Sharing books with Mom

Regardless of where you sit on the family tree, there is likely a mother (daughter, sister,  in-law, or you) in your life that is deserving of recognition. Just as I’ve shared suggestions of books for Dad in the past, mothers should have equal time.

For Mother’s Day, you want to give (or get) just the right thing.  One thing likely has not changed from the days when a handmade macaroni necklace was perfect – it’s the thought you put into it that counts. There are more pluses to giving books than the obvious reasons.

When you select a book you are opening a conversation. Are you giving a book you’ve enjoyed or one that reminds you of a shared experience? Is it by Mom’s favorite author or takes place in a city she loves? Whether it becomes her new favorite or not, talking books is usually interesting, often more so if you disagree about merits of a title.

Before I give some of my picks, I’d suggest you think about those titles that you’d read again, either because they entertained or informed you. They may be a perfect choice for gift giving. Please share your picks in the comments.

Here are some titles and authors my mother may see if she hasn’t already. Titles with links have my reviews:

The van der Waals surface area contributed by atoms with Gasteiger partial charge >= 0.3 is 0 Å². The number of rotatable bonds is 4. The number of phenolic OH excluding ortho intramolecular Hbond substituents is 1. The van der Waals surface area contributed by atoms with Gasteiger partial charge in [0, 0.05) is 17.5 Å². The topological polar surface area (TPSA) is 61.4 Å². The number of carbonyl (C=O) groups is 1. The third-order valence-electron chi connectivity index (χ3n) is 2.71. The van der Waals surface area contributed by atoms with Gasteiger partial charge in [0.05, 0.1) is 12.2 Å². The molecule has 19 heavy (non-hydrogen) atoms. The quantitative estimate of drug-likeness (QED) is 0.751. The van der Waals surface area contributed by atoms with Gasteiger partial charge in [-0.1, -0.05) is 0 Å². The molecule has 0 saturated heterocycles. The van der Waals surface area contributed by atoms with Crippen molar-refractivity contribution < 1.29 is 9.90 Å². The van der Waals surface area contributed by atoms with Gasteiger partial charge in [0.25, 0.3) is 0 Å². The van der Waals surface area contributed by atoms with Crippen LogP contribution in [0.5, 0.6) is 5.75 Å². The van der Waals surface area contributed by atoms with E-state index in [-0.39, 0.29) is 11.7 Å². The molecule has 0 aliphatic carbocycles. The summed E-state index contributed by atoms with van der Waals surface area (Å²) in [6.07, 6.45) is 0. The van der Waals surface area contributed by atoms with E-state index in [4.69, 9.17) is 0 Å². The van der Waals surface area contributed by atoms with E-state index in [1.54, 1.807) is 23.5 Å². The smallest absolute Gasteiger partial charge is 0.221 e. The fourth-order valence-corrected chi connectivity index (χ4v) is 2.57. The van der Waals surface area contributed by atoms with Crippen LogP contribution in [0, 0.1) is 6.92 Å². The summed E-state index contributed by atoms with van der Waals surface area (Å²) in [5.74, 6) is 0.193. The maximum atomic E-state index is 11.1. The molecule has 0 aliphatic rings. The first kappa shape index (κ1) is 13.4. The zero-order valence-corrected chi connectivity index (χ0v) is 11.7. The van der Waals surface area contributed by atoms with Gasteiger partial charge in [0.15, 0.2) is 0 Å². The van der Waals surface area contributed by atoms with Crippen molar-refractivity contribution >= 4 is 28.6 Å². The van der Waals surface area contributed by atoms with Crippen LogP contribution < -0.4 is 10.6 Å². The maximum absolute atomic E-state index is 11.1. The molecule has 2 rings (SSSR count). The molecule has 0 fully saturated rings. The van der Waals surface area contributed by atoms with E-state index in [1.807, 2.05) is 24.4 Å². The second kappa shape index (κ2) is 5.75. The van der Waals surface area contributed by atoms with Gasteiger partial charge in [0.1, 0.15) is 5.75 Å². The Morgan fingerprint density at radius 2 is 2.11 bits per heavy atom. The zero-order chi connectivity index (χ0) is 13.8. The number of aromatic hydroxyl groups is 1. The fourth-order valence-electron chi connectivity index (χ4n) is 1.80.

• Helen Simonson’s  The Summer Before the War or Major Pettigrew’s Last Stand. Two novels of English small town life with endearing characters, the first WWI-era and the second contemporary.
  • The Girls of Atomic City is a fascinating look at the integral secret role women played in the development of the atomic bomb. Oak Ridge was created almost overnight from nothing and was at the forefront of research (and social engineering) during the latter days of WWII. By Denise Kiernan.
  • Geraldine Brooks really does have something for every Mom! My favorites are Year of Wonders, a fictional account of a real community that isolated itself during the plague, and Foreign Correspondence, her memoir of her beginnings as an Australian schoolgirl whose pen pals set the stage for her career as a journalist and author. March and People of the Book are also great choices!
  • Israeli novels in translation are a favorite of mine. Three picks are The English Teacher by Yiftach Reicher Atir, a novel about the high personal price of life in the intelligence service, and The Hilltop by Assaf Gavron, a contemporary story of the complexities and absurdities of life in an Israeli settlement. Lastly, The Beauty Queen of Jerusalem by Sarit Yishai-Levi is a novel about life in Palestine/Israel at the end of WWII and the beginnings of the State told in the rare voices of generations of a Sephardi family. This view has made it a huge bestseller in Israel. My review will appear soon.
  • Three very different historical fiction stories of strong women are The Girl Who Wrote in Silk by Kelli Estes (19th/21st century), The Pearl that Broke Its Shell by Nadia Hashimi (20th/21st century), and The Widow’s War by Sally Gunning (18th century).